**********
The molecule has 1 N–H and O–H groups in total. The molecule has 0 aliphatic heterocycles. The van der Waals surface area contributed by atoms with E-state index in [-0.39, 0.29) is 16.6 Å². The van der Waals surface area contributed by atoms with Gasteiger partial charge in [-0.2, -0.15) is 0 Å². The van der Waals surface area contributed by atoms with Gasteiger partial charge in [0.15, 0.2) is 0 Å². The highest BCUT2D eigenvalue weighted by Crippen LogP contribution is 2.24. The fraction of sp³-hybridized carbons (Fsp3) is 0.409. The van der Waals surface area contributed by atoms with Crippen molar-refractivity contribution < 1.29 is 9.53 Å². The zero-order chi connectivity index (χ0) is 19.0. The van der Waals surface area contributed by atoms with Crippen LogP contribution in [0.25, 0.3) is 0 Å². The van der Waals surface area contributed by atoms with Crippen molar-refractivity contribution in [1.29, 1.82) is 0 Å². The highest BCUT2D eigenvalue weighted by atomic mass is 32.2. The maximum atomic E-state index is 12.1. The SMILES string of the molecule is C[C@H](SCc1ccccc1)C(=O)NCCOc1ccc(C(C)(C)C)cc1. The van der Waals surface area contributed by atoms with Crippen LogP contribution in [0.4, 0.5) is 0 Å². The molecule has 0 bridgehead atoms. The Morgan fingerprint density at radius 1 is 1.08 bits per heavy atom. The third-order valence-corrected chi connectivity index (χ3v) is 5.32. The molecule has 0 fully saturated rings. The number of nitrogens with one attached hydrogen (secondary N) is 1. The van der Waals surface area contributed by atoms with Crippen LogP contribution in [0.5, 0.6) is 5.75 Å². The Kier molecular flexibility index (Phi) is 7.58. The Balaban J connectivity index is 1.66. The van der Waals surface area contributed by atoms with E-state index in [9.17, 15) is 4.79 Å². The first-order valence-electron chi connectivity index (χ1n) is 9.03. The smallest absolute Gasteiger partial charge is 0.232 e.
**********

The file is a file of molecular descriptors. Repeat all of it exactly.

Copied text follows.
The molecule has 1 N–H and O–H groups in total. The molecule has 0 aliphatic heterocycles. The van der Waals surface area contributed by atoms with E-state index in [-0.39, 0.29) is 16.6 Å². The van der Waals surface area contributed by atoms with Gasteiger partial charge in [-0.2, -0.15) is 0 Å². The van der Waals surface area contributed by atoms with Gasteiger partial charge in [0.15, 0.2) is 0 Å². The highest BCUT2D eigenvalue weighted by Crippen LogP contribution is 2.24. The fraction of sp³-hybridized carbons (Fsp3) is 0.409. The van der Waals surface area contributed by atoms with Crippen molar-refractivity contribution < 1.29 is 9.53 Å². The zero-order chi connectivity index (χ0) is 19.0. The van der Waals surface area contributed by atoms with Crippen LogP contribution in [0.25, 0.3) is 0 Å². The van der Waals surface area contributed by atoms with Crippen molar-refractivity contribution in [1.29, 1.82) is 0 Å². The highest BCUT2D eigenvalue weighted by atomic mass is 32.2. The maximum atomic E-state index is 12.1. The SMILES string of the molecule is C[C@H](SCc1ccccc1)C(=O)NCCOc1ccc(C(C)(C)C)cc1. The van der Waals surface area contributed by atoms with Crippen LogP contribution in [0.4, 0.5) is 0 Å². The molecule has 0 bridgehead atoms. The Morgan fingerprint density at radius 1 is 1.08 bits per heavy atom. The third-order valence-corrected chi connectivity index (χ3v) is 5.32. The molecule has 0 fully saturated rings. The number of nitrogens with one attached hydrogen (secondary N) is 1. The van der Waals surface area contributed by atoms with Crippen LogP contribution in [0.5, 0.6) is 5.75 Å². The Kier molecular flexibility index (Phi) is 7.58. The Balaban J connectivity index is 1.66. The van der Waals surface area contributed by atoms with E-state index in [9.17, 15) is 4.79 Å². The first-order valence-electron chi connectivity index (χ1n) is 9.03. The smallest absolute Gasteiger partial charge is 0.232 e.